“No, no, no,” I scoffed. And over the next several days all the reasons why this was impractical, uncomfortable, expensive, and unrealistic cycled through my mind. But I had walked through an invisible wall, into the land of “You should get pregnant,” and there was no going back.

As I’ve said, Mark and I have felt guided and directed at all of our lives’ major junctures, and even when the prompting has told us to do crazy things like get married, have another baby, become foster parents, or finish that Ph.D., we’ve followed through and always been grateful for it. So despite all objections, get pregnant we did.

This may seem to you like pretty banal news, but it feels like a big deal to me. A twenty-five-year old with two or three kids announce she’s pregnant and receives an “Awww, how sweet!” and a “Congratulations!” A thirty-eight-year-old who already has five kids? She gets, “Uhh, was this on purpose?” And that’s what people say. Quietly, they’re thinking, “Aren’t you a bit long in the tooth? Aren’t your hands full already? Isn’t that kind of crazy?” Now every time I’m frazzled or disheveled, I’ll be providing the world with evidence that I’ve bitten off more than I can chew.

So I’m ten weeks pregnant. And they’ve been rough weeks. I’ve spent them lying in what feels like a drug-induced stupor of exhaustion, clenching my teeth and clutching icy glasses of Diet Pepsi. I’m feeling much, much better now and ready to rejoin the land of the living.

We announced the news to the kids last night for Family Home Evening, and they were very excited. Levi keeps coming up to me and snuggling my stomach. Haley keeps saying, “I hope it’s a girl!” while the boys respond flatly, “It won’t be.” Last night, Logan announced, “You sit here while I clean the kitchen, for I am your fateful [sic] servant.”

Mark and I have been calling this baby Coda, because it is our grand finale.

Monday, August 9, 2010

Los Cinco

Finally Roscoe is back from his two-week trip to visit family in Dallas. And before he left, Levi had Cub Scout day camp, and before that Logan was at Scout camp for a week. So it's been a long time since I looked in my rear-view mirror and saw all five faces. The kids are almost giddy about being reunited. It was a pretty rollicking morning around here.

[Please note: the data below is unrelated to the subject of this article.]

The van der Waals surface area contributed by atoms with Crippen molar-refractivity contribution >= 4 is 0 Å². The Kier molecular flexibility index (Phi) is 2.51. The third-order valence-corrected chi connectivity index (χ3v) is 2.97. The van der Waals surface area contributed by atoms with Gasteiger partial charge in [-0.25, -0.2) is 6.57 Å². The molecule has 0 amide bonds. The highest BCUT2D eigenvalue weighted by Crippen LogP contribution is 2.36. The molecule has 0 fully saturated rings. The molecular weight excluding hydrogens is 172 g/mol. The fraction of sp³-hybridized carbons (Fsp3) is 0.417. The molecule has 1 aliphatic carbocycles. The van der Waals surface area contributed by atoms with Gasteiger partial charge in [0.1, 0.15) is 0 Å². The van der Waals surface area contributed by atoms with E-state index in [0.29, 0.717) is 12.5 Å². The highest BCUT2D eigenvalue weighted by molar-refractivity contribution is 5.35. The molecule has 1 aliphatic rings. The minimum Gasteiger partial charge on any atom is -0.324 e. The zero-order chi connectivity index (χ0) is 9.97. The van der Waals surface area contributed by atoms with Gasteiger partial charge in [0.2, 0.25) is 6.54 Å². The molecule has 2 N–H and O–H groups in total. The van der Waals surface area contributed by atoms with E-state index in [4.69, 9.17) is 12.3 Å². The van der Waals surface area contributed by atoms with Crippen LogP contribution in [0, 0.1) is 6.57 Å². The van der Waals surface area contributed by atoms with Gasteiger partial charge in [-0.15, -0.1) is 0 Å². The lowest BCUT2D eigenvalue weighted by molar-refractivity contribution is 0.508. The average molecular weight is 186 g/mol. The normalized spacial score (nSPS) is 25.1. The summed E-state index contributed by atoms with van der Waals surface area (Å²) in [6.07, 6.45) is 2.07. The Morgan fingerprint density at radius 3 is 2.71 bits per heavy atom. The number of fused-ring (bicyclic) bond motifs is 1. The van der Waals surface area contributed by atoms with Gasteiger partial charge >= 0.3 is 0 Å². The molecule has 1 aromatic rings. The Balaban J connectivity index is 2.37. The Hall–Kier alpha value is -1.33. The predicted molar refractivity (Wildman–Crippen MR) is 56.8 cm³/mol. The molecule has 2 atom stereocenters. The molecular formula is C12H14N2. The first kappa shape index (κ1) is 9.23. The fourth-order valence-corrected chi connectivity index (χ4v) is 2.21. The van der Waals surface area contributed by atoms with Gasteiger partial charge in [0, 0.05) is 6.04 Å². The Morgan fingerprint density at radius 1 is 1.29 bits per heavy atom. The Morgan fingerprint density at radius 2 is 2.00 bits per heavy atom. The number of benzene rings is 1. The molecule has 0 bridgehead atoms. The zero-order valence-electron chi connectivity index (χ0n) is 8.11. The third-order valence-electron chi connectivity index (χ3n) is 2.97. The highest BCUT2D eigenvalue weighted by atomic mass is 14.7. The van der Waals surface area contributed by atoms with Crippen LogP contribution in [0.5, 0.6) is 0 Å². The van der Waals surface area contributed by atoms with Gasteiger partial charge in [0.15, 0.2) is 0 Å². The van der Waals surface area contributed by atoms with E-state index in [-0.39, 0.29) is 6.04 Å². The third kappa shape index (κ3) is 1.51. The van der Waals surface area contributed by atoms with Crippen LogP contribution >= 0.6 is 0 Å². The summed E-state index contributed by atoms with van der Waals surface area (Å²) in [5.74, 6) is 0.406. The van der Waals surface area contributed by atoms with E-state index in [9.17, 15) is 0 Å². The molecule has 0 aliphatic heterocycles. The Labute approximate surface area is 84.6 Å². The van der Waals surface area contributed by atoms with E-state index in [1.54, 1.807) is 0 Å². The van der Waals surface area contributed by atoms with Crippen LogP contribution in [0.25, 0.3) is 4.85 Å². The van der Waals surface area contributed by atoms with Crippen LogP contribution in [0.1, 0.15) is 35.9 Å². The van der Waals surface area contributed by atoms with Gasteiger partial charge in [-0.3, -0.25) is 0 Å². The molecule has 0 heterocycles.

At lunchtime we drove to a Title I school across the neighborhood that serves free meals to kids. The kids talked about who knows what and laughed their way through lunch together. We were easily the most festive table in the joint. Our own self-contained party.

After lunch we went to the school playground. The kids worked to balance themselves on a teeter-totter. Does Roscoe and Haley equal Logan, Levi, and Jesse? They tried combination after combination. What if Levi sits behind Logan with Jesse on his lap? They never did get it perfectly balanced. And I know why.

There's still one missing. One little face who, once we finally see it, we'll know is as essential to our group as any of the others. Then we'll realize that this sense of someone missing we've had while Roscoe was gone has really been with us all the while.

Thursday, August 5, 2010

Our New Path, a Teaser

Okay, here's why I'm not blogging: I can't yet tell you about what's really going on in my life. Something big. Something that in some ways is a major change of direction for our family.

But in other ways, it's a continuation of what we've always done--to follow what we feel are God's promptings. Though they make take us down paths that appear thorny, windy, or rocky, those paths have also always been rewarding and enriching. We have always felt very blessed to be able to feel God's guidance at all our major junctures, and we have always felt blessed and supported as we try to follow that guidance.
So here we are, at another surprising bend in the road. I just need to take care of a couple more things, and then I'll tell you all about it.

Monday, August 2, 2010

Levi's Baptism

The real highlight of the reunion for me was Levi's baptism. Mark scoped out an idyllic little lake, and our entire group--new babies and all--schlepped up to it.

It was a beautiful venue.
But what made it truly special for me was Levi.
His countenance was so pure and happy. His baptism clearly meant something special to him, and his radiant little spirit shone bright.

Mark conducted a little meeting. Logan gave a talk.
Then Levi and Mark found their footing on the lake bottom.

It was a very happy day for our family.